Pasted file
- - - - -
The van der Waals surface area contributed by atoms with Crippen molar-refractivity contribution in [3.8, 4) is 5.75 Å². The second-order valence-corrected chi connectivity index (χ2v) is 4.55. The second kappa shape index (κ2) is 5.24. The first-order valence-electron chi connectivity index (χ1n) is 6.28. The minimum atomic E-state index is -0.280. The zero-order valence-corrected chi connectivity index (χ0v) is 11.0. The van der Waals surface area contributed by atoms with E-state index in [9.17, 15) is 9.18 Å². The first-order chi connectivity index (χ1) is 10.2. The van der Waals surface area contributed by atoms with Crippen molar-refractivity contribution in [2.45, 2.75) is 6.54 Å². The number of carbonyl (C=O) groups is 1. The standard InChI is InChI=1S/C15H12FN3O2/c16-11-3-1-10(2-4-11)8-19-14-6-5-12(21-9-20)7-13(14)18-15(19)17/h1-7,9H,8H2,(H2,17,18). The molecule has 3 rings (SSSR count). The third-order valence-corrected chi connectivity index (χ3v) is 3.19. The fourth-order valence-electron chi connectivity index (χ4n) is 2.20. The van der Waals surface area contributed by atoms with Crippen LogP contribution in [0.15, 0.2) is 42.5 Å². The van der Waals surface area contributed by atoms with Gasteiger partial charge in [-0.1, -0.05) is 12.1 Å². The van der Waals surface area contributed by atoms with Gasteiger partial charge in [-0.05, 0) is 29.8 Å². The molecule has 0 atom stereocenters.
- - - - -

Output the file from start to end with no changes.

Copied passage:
The van der Waals surface area contributed by atoms with Crippen molar-refractivity contribution in [3.8, 4) is 5.75 Å². The second-order valence-corrected chi connectivity index (χ2v) is 4.55. The second kappa shape index (κ2) is 5.24. The first-order valence-electron chi connectivity index (χ1n) is 6.28. The minimum atomic E-state index is -0.280. The zero-order valence-corrected chi connectivity index (χ0v) is 11.0. The van der Waals surface area contributed by atoms with E-state index in [9.17, 15) is 9.18 Å². The first-order chi connectivity index (χ1) is 10.2. The van der Waals surface area contributed by atoms with Crippen molar-refractivity contribution in [2.45, 2.75) is 6.54 Å². The number of carbonyl (C=O) groups is 1. The standard InChI is InChI=1S/C15H12FN3O2/c16-11-3-1-10(2-4-11)8-19-14-6-5-12(21-9-20)7-13(14)18-15(19)17/h1-7,9H,8H2,(H2,17,18). The molecule has 3 rings (SSSR count). The third-order valence-corrected chi connectivity index (χ3v) is 3.19. The fourth-order valence-electron chi connectivity index (χ4n) is 2.20. The van der Waals surface area contributed by atoms with Crippen LogP contribution in [0.15, 0.2) is 42.5 Å². The van der Waals surface area contributed by atoms with Gasteiger partial charge in [-0.1, -0.05) is 12.1 Å². The van der Waals surface area contributed by atoms with Gasteiger partial charge in [-0.05, 0) is 29.8 Å². The molecule has 0 atom stereocenters.